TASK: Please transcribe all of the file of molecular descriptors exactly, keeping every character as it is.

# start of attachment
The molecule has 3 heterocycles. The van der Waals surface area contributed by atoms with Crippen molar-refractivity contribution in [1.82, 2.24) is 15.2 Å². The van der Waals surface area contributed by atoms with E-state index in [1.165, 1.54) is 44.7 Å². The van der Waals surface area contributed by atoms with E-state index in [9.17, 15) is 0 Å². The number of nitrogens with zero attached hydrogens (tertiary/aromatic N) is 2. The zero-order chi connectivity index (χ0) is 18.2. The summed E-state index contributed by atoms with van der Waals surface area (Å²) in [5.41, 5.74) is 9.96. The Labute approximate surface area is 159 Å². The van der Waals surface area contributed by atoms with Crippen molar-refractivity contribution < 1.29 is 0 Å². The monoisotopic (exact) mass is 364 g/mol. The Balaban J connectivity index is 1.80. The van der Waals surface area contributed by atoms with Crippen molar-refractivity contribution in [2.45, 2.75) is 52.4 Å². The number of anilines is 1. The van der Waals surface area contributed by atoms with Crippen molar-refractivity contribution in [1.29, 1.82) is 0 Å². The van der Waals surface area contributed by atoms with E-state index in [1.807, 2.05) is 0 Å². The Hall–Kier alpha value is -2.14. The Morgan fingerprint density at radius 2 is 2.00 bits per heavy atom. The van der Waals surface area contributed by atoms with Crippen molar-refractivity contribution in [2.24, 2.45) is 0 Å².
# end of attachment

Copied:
The molecule has 3 heterocycles. The van der Waals surface area contributed by atoms with Crippen molar-refractivity contribution in [1.82, 2.24) is 15.2 Å². The van der Waals surface area contributed by atoms with E-state index in [1.165, 1.54) is 44.7 Å². The van der Waals surface area contributed by atoms with E-state index in [9.17, 15) is 0 Å². The number of nitrogens with zero attached hydrogens (tertiary/aromatic N) is 2. The zero-order chi connectivity index (χ0) is 18.2. The summed E-state index contributed by atoms with van der Waals surface area (Å²) in [5.41, 5.74) is 9.96. The Labute approximate surface area is 159 Å². The van der Waals surface area contributed by atoms with Crippen molar-refractivity contribution < 1.29 is 0 Å². The monoisotopic (exact) mass is 364 g/mol. The Balaban J connectivity index is 1.80. The van der Waals surface area contributed by atoms with Crippen molar-refractivity contribution in [2.45, 2.75) is 52.4 Å². The number of anilines is 1. The van der Waals surface area contributed by atoms with Crippen molar-refractivity contribution in [1.29, 1.82) is 0 Å². The van der Waals surface area contributed by atoms with E-state index in [1.807, 2.05) is 0 Å². The Hall–Kier alpha value is -2.14. The Morgan fingerprint density at radius 2 is 2.00 bits per heavy atom. The van der Waals surface area contributed by atoms with Crippen molar-refractivity contribution in [2.24, 2.45) is 0 Å².